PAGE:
Supporting a Young Entrepreneur in the Family

I come from a family of paycheck lovers. I can’t really
say there’s not a single entrepreneurial bone in our
bodies, but when I look around at my close relatives, I
do see a flood of regular paychecks feeding the family
coffers. And then there’s Kate, my 23-year-old niece,
who has a different vision – of one day being the one
who hands out the paychecks.

Patricia Kitchen-

An accomplished pastry chef in Brunswick, Maine, she
sees herself owning her own restaurant. She wants to
order supplies, manage employees, cater to
customers, do all those behind-the-scenes jobs that
make the likes of me run and hug our office-supply
cabinets. Which raises an interesting question: how to
support and encourage a young entrepreneur when you
are yourself apprehensive about this more chancy work

Step one, says Mary Jacobsen, is to examine the
underlying dynamics. She’s a social worker in
Arlington, Mass., and the author of "Hand-Me- Down
Dreams: How Families Influence Our Career Paths"
(Harmony Books, $11.77). One dynamic has to do with
how we define security. Many of us may still hang on
to the idea that the good life means having a good
employer. But look at how that notion of security has
shifted as mighty rocks of the corporate world shed
thousands of employees or even crumbled themselves.

Young people have been exposed to "different models
of how to navigate," Jacobsen says. Granted, the
dot-com bubble is long burst, but kids still have seen
the pluses of running their own shows. And, of course,
those failures are an important lesson, too.

She also points to the danger that young people feel
they are "betraying" their families’ traditions. But
squelching their aspirations by taking a paycheck job
just might rob them of their "sense of vitality and
creativity," she says. And the next stop on that train
could well be depression.

Of course, no one wants young people to dash blindly into any endeavor. Indeed,
a self-proclaimed "rah-rah" guy, Steve Mariotti, says it’s healthy for young people
to have their ideas scrutinized a little. If they can’t stand up to skepticism from
their family, he says, they may not be cut out for the entrepreneurial route, where
rejection and negativity abound. Mariotti is founder of the National Foundation for
Teaching Entrepreneurship, a Manhattan nonprofit that has worked with more
than 40,000 low-income, underserved youth worldwide.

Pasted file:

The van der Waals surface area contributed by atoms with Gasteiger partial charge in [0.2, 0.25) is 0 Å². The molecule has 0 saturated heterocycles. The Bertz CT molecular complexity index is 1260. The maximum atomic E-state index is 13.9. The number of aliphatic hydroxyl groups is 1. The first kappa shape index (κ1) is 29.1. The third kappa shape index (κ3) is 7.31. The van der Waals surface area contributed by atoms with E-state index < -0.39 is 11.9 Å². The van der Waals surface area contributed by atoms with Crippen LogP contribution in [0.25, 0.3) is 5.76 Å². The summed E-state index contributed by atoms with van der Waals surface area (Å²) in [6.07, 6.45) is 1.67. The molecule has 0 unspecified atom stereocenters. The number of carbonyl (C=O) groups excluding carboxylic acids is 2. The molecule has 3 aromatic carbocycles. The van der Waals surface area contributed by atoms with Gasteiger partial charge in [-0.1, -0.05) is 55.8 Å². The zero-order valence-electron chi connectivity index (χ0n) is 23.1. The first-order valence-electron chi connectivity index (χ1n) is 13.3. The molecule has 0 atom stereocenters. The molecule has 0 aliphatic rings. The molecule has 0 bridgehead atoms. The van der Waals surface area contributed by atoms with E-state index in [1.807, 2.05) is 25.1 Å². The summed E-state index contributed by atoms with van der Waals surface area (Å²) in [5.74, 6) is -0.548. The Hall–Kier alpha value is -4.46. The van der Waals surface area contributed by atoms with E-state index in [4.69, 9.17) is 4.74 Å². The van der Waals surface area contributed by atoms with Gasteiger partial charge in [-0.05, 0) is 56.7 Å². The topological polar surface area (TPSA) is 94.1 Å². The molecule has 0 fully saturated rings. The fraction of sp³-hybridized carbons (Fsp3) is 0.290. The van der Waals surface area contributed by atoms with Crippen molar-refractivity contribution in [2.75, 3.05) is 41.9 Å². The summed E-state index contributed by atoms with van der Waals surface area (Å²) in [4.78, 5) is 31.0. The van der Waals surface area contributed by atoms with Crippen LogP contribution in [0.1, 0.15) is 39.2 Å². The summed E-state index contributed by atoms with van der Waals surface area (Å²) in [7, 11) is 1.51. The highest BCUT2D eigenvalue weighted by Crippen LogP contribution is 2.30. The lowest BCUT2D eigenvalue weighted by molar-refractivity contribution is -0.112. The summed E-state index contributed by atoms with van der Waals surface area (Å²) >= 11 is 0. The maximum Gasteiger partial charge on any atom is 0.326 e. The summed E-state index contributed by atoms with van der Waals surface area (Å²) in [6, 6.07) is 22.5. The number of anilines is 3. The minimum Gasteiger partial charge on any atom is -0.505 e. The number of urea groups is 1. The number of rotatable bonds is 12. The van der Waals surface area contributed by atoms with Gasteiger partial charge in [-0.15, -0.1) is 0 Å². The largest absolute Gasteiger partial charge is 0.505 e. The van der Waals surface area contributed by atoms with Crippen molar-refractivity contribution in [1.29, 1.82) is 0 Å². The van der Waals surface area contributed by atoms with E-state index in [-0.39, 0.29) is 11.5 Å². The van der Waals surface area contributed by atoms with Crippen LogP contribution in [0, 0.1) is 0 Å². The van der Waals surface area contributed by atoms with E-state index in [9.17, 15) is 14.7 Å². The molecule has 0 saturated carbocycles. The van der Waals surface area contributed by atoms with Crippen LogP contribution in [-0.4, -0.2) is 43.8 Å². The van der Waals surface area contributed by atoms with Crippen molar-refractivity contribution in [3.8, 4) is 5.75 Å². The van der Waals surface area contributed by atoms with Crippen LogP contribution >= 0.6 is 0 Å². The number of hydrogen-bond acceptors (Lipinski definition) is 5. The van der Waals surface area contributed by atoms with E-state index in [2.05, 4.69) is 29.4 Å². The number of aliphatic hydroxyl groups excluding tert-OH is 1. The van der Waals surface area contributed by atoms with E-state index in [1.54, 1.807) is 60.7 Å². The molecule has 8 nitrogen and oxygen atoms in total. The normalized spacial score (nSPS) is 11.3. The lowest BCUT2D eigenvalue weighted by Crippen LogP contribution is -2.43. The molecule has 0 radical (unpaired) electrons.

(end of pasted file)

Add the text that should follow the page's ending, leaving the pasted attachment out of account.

It’s also useful for parents to know that millions of Americans do make a living
this way – and that there are plenty of educational opportunities and resources,
such as mentors and advisory boards, to help young people make a go of their
own businesses.

For some – women and minorities, especially, he says – it can be a more
rewarding route than battering themselves against all those corporate ceilings,
glass or concrete.

So how do you support someone in an endeavor you don’t have a clue about? Be
a good questioner and a good listener, say the entrepreneurs I consulted. But,
stay away from probing their choice to become an entrepreneur. "That strikes at
the core of their identity," says Russ Kendzior in Dallas, founder of Traction Plus,
a producer of slip and fall prevention products. "Most entrepreneurs do not take
risks for the sake of money, but rather to build something they can call their
own," he says. That’s a message he’s had trouble getting across to his brothers,
two of whom are executives, the other a recruiter. "They just never understood
why anyone … would not take the corporate path," Kendzior says.

As for my niece, I have finally stopped pushing her toward all the resources I’ve
found so useful, such as formal education and networking. Instead, I smartened
up and gave her a job this summer – to plan and cater our first family picnic at a
state park near her hometown. She scouted the location, planned the menu,
delivered an estimate of food costs, plus her own time. Then she executed
everything brilliantly, right down to the spinach artichoke dip.

What did she learn from the experience? That she underestimated the research
and the preparation time. Nor had she done any research into what to charge, so
she came in far lower than the going rate. (Aunties, of course, are glad to
encourage adjustments in such matters.)

Next I’m inviting her to an exhibit, "Enterprising Women: 250 Years of American
Business," developed by the Schlesinger Library of the Radcliffe Institute of
Advance Study. It premieres in October at the National Heritage Museum in
Lexington, Mass., and coming to Manhattan’s New-York Historical Society March
25. We may have no other women business owners in our family, but there’ll be
plenty of role models there.

Apart from that, I’ll be following some advice from Jacobsen: Give up the notion
you’re a failure if you can’t pass along contacts and tips about the corporate
world. Instead, take on new roles for yourself – those of "witness and

Copyright © 2002, Newsday, Inc.

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